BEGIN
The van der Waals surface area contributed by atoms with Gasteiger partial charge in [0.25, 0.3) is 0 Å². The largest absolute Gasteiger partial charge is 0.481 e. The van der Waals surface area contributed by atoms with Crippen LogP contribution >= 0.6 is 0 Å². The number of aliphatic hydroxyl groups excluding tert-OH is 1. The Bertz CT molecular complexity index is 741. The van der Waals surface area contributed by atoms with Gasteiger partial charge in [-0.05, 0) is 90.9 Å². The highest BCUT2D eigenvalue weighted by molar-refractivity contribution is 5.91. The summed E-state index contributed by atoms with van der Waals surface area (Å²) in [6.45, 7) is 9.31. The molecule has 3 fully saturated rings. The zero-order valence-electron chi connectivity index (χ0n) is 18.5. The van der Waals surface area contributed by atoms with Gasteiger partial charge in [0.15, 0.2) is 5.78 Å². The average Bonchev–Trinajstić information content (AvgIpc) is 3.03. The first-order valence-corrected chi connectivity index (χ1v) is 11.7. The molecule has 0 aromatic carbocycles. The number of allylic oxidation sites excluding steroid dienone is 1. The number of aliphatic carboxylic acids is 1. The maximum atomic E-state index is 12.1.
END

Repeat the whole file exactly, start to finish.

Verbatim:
The van der Waals surface area contributed by atoms with Gasteiger partial charge in [0.25, 0.3) is 0 Å². The largest absolute Gasteiger partial charge is 0.481 e. The van der Waals surface area contributed by atoms with Crippen LogP contribution >= 0.6 is 0 Å². The number of aliphatic hydroxyl groups excluding tert-OH is 1. The Bertz CT molecular complexity index is 741. The van der Waals surface area contributed by atoms with Gasteiger partial charge in [-0.05, 0) is 90.9 Å². The highest BCUT2D eigenvalue weighted by molar-refractivity contribution is 5.91. The summed E-state index contributed by atoms with van der Waals surface area (Å²) in [6.45, 7) is 9.31. The molecule has 3 fully saturated rings. The zero-order valence-electron chi connectivity index (χ0n) is 18.5. The van der Waals surface area contributed by atoms with Gasteiger partial charge in [0.15, 0.2) is 5.78 Å². The average Bonchev–Trinajstić information content (AvgIpc) is 3.03. The first-order valence-corrected chi connectivity index (χ1v) is 11.7. The molecule has 0 aromatic carbocycles. The number of allylic oxidation sites excluding steroid dienone is 1. The number of aliphatic carboxylic acids is 1. The maximum atomic E-state index is 12.1.